In this study pulsed ground-based lidar systems were used, which performed modified VAD scans. In a VAD scan, the elevation angle is the half opening angle $\varphi $ of the cone. The lidar devices determine, at selected points, the line-of-sight velocity ${v}_{los}(\theta ,\phantom{\rule{4pt}{0ex}}\varphi ,\phantom{\rule{4pt}{0ex}}{f}_{d})$, which is the projection of the wind velocity vector $\overrightarrow{v}(x,\phantom{\rule{4pt}{0ex}}y,\phantom{\rule{4pt}{0ex}}z)$ onto the normal vector $\overrightarrow{n}(\theta ,\phantom{\rule{4pt}{0ex}}\varphi )$ of the laser beam (Equation (1), the index indicates the axis direction). The line-of-sight velocity depends on the half opening angle $\varphi $, the azimuth angle $\theta $ and the measuring distance or focal distance ${f}_{d}$. The normal vector is calculated as $\overrightarrow{n}(\theta ,\phantom{\rule{4pt}{0ex}}\varphi )=[cos\left(\theta \right)sin\left(\varphi \right),\phantom{\rule{4pt}{0ex}}sin\left(\theta \right)sin\left(\varphi \right),\phantom{\rule{4pt}{0ex}}cos\left(\varphi \right)]=[{n}_{x},{n}_{y},{n}_{z}]=\overrightarrow{n}(x,\phantom{\rule{4pt}{0ex}}y,\phantom{\rule{4pt}{0ex}}z)$ where ${n}_{i}$ is the component of the normal vector in $i=x,y,z$ direction. The vector $\overrightarrow{n}(\theta ,\phantom{\rule{4pt}{0ex}}\varphi )$ can also be expressed in Cartesian coordinates, which are mainly used in this study. The line-of-sight velocity is given by:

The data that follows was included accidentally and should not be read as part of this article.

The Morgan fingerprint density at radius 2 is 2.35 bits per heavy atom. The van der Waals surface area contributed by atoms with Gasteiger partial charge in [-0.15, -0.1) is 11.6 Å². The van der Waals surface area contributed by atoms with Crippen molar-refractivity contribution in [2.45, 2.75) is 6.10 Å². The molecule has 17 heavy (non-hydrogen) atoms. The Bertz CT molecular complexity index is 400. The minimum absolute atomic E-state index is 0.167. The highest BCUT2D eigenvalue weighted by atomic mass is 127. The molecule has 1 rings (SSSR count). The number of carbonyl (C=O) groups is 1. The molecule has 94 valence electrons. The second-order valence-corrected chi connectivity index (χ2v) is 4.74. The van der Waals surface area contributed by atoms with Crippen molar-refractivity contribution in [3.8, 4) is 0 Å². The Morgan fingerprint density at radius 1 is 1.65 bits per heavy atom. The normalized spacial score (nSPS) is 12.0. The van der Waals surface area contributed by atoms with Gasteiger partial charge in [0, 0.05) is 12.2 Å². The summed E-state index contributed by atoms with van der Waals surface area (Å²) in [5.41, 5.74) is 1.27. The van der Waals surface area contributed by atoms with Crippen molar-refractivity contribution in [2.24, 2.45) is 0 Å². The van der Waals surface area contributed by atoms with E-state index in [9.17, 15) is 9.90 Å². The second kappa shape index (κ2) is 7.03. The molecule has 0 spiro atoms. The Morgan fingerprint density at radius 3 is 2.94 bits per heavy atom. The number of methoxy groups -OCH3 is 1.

$${v}_{los}=u\xb7{n}_{x}+v\xb7{n}_{y}+w\xb7{n}_{z}$$

If ${v}_{los}$ is measured from multiple azimuthal directions and elevations, the wind velocity components $u,\phantom{\rule{4pt}{0ex}}v,\phantom{\rule{4pt}{0ex}}w$ can be calculated. If these measurements are made from a single point and encompass a volume of the atmosphere, it must be assumed that $u,\phantom{\rule{4pt}{0ex}}v,$ and w apply at all points in the wind field, i.e., that the flow is homogeneous. This leads to errors in the determination of wind speeds in heterogeneous, “complex” flow. Bingöl [7] has shown with a simple mathematical model of a flow over a hill, that the error in the horizontal wind speed can be in the order of magnitude of 10%.